Thursday, March 24, 2011

Germ Warfare on Standardized Testing


            Yesterday after I got the boys on the bus I did 50 minutes of cardio, wrote a rough draft of a short story, did some correspondence, and tried on 80% of the clothes in my closet looking for things to wear for the weekends of my play (I’ve poured my heart and soul into this project for eight weeks, I’m not wearing jeans and sneakers). By 2:00 I was feeling somewhat accomplished but a little hazy so I set my alarm to go off in 40 minutes. I read for ten and closed my eyes for a thirty-minute power nap. And then the phone rang.
            I don’t have caller ID because I’m cheap frugal but I absolutely knew who was calling.
            “Hello?”
            “Hi. It’s Fran Nelson* the nurse at the Hancock School. It’s Owen this time.”
            Well that was nice. At least it was a different kid today. Fran and I have talked a lot over the last two years. She and I have been through hives, vomiting, a chronic cough, an anxiety attack and a variety of abrasions and contusions. We talk so often I’m thinking of inviting her to be in the Christmas card picture next year.
            “Owen is running a temperature of 100.8”
            “I’ll be right there.” I told her. I bid goodbye to my lovely down pillow and memory foam mattress topper and pulled on my clothes and headed out the door.
            I wasn’t terribly surprised by the call. Owen had been complaining the day before of a headache and a little nausea. He seemed fine otherwise, so I attributed it to stress. It’s MCAS testing at school this week. MCAS testing is one of the standardized testing hoops kids jump through here in the Commonwealth of Massachusetts. I’m not a fan of standardized testing. I understand why people feel we need them, but I feel like they suck the joy out of learning and being a kid. Oh, and they stress out my baby—and that just pisses me off irritates me.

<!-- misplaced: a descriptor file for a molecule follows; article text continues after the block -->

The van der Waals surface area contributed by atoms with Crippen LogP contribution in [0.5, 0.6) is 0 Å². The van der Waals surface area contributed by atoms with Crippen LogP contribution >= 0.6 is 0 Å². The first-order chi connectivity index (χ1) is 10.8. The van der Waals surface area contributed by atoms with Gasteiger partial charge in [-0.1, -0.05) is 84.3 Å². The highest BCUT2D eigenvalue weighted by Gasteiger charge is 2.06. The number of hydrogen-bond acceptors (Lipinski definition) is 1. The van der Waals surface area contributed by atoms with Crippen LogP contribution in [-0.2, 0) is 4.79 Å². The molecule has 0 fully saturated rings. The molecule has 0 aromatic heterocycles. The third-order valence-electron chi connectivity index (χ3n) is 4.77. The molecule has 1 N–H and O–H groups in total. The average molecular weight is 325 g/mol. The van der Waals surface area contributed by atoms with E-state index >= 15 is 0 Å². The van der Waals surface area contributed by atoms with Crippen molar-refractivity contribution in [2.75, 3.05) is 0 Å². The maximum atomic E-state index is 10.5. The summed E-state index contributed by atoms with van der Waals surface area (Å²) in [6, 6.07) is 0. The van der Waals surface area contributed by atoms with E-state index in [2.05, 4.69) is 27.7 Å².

When we got home, Owen immediately fell asleep on the couch. Poor thing clearly wasn’t doing so well. Around 3:00 he woke up and we cuddled up and watched an episode of “The Jacky Chan Adventures” from Netflix instant view. After the first episode he started getting sick. Really sick.
I wasn’t feeling that well myself—it was time to get James from the bus stop. There I was rubbing the back of one kid while his little brother was about to get off the bus three blocks away. If I took the time to clean Owen up and get him into the car my six-year-old would get off the bus and there would be no mommy there.
I was already feeling a little guilty about sending Owen to school in the first place. But I knew I had no other choice. 
“Owen,” I said. “I’m going to leave you here while I get James. Okay?”
“Okay,” he said. It didn’t seem to bother him one bit. It bothered me a lot.
“I’m going to lock the door. Don’t open it for anyone.”
“Okay.”
I gave him a hug and left him alone in the house for the very first time. I knew he’d be fine. He was too sick to get into any mischief and I’d only be gone ten minutes or so. But I didn’t like it. I didn’t want to leave my sick kid alone for a second. But that’s part of the parenting gig, isn’t it? We just have to do the best we can with the options and information we have available to us. Besides, I have a chance to make up for it today. I not only have Owen home with me, but James woke up feverish this morning too. Looks we’re having a “Jackie Chan Adventures” marathon today.



*name changed